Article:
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Wednesday, July 25 2018 09:16

Food Halls, Not Cafeterias: New Trend Catching On In Orlando, Other Major Cities

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Americans love convenience: it's no surprise that this fondness for accessibility would work its way into our favorite restaurants. Florida has embraced this concept with open arms, following the lead of other states who have jumped on the bandwagon: using food halls.

But this is no cafeteria; these food halls have sprung up in major cities across the country, including the likes of Chicago, New York City, Detroit, Seattle, and even Chapel Hill in North Carolina.

But what is a food hall?

Garrick Brown, Cushman and Wakefield's national retail research director, says it may have a profound effect on the scope of the restaurant industry.

He describes the food hall trend as "...a combination of prepared food vendors in a small space that share a large common space."

It's a perfect option for locals and tourists who want to try a diverse array of options at once.  

When Floridians already have access to nearly 40,000 restaurant and beverage options throughout the state, the acceptance of the food hall trend can offer a slew of these options in just one place.

Orlando was one of the first locations to jump on board. The first successful food hall was the East End Market, a smaller collection of food stalls under the management of one operation. The hall is scheduled to celebrate their fifth anniversary this year. Universal Studios also plans to stake its claim in the trend by opening its "Urban Pantry" food hall to serve its customers in the Aventura hotel set to open in August.

Meanwhile, locations like Miami have put an even bigger emphasis on this trend. The city has devoted a 40,000-square-foot building that even offers culinary classes.  

This opportunity hasn't been lost on northerly states, however. Detroit business, Larson Realty, already has planned to invest $30 million into food hall-inspired development program on Michigan Avenue in the fall.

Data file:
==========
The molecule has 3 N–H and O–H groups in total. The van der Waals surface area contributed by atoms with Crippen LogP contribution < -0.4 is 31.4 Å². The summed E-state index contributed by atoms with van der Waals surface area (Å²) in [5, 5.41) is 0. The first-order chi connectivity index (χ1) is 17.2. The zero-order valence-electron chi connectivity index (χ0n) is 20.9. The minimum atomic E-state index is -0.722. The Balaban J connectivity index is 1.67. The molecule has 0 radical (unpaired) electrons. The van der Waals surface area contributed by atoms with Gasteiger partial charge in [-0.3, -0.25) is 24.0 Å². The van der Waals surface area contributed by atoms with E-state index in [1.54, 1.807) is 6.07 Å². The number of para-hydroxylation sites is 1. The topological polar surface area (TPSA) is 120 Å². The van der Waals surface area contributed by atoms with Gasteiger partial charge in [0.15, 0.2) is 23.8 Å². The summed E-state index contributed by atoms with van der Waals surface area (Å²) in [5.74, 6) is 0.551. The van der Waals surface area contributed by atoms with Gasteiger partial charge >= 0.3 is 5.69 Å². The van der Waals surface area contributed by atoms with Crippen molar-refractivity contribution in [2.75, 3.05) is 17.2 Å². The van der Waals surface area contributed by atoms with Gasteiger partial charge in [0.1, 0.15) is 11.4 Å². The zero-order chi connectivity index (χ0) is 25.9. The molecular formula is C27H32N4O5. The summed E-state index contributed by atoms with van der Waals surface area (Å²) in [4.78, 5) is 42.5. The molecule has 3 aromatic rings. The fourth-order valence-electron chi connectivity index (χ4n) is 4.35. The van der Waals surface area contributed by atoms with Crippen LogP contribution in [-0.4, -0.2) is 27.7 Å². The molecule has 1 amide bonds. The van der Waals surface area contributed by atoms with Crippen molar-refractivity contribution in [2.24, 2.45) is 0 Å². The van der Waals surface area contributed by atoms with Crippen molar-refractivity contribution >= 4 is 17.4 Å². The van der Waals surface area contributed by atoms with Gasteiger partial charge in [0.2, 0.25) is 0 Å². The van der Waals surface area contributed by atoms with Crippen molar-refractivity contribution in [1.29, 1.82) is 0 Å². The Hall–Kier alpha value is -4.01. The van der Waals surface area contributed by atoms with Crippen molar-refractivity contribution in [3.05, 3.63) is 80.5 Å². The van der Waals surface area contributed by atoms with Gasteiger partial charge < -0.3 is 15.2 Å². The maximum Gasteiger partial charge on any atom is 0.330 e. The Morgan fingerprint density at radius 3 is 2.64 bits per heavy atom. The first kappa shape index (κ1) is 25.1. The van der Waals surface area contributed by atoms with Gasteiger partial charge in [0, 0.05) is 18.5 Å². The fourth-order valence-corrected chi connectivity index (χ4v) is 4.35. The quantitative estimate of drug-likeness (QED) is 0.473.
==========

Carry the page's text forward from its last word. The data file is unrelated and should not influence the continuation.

So, why all the hubbub regarding food halls now? Apparently, they've been a staple in European and Asian countries for centuries, but have only sparked interest in the United States within the last 10 years or so.

The life of luxury is hard to ignore. Nowadays, more Americans than ever rely on online sources to purchase their groceries; nearly 36% of Americans plan to shop online, an increase of 22% from 2017.

Americans love the luxury of selecting from multiple options with ease. Unlike food trucks, a big trend that's recently quieted over the course of the last few years, Orlando Weekly notes the importance of an indoor space for culinary euphoria.

"Food halls satisfy the desire to flit from dish to dish like a honeybee in a garden, while protecting your precious banh mi or ice cream sandwich from the elements," claims writer Lindsey Thompson.  

Americans are using credit and debit cards at an unprecedented rate. In 2015 alone, nearly 70 billion transactions were made through the use of debit cards. Food halls make variety, payment, and travel an easy option for local foodies trying to expand their palettes.

While it's unknown if food halls will be coming to a town near you, it's likely that this trend won't be going anywhere. As more investors continue to pour money into the newest venture on the block, you might just be able to find your new favorite food.